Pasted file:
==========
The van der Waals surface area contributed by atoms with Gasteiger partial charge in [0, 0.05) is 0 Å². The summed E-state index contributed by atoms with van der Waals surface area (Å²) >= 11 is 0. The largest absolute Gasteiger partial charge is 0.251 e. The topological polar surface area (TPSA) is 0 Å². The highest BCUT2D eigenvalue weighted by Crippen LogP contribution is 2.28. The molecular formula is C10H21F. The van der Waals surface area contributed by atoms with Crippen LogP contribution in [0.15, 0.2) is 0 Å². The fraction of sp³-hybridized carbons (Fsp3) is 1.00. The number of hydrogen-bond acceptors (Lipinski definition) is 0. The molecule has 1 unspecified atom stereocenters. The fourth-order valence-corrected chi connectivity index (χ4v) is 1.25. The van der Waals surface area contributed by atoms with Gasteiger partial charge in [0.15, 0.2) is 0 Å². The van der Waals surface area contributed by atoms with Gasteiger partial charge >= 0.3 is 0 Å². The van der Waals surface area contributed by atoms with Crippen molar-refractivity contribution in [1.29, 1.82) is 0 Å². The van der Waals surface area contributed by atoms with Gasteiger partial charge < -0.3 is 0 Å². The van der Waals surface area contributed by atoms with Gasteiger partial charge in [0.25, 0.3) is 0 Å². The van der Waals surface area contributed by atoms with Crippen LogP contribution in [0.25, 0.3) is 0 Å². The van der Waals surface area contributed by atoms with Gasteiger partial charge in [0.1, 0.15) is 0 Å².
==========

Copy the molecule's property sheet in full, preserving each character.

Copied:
The van der Waals surface area contributed by atoms with Gasteiger partial charge in [0, 0.05) is 0 Å². The summed E-state index contributed by atoms with van der Waals surface area (Å²) >= 11 is 0. The largest absolute Gasteiger partial charge is 0.251 e. The topological polar surface area (TPSA) is 0 Å². The highest BCUT2D eigenvalue weighted by Crippen LogP contribution is 2.28. The molecular formula is C10H21F. The van der Waals surface area contributed by atoms with Crippen LogP contribution in [0.15, 0.2) is 0 Å². The fraction of sp³-hybridized carbons (Fsp3) is 1.00. The number of hydrogen-bond acceptors (Lipinski definition) is 0. The molecule has 1 unspecified atom stereocenters. The fourth-order valence-corrected chi connectivity index (χ4v) is 1.25. The van der Waals surface area contributed by atoms with Gasteiger partial charge in [0.15, 0.2) is 0 Å². The van der Waals surface area contributed by atoms with Gasteiger partial charge >= 0.3 is 0 Å². The van der Waals surface area contributed by atoms with Crippen molar-refractivity contribution in [1.29, 1.82) is 0 Å². The van der Waals surface area contributed by atoms with Gasteiger partial charge < -0.3 is 0 Å². The van der Waals surface area contributed by atoms with Gasteiger partial charge in [0.25, 0.3) is 0 Å². The van der Waals surface area contributed by atoms with Crippen LogP contribution in [0.25, 0.3) is 0 Å². The van der Waals surface area contributed by atoms with Gasteiger partial charge in [0.1, 0.15) is 0 Å².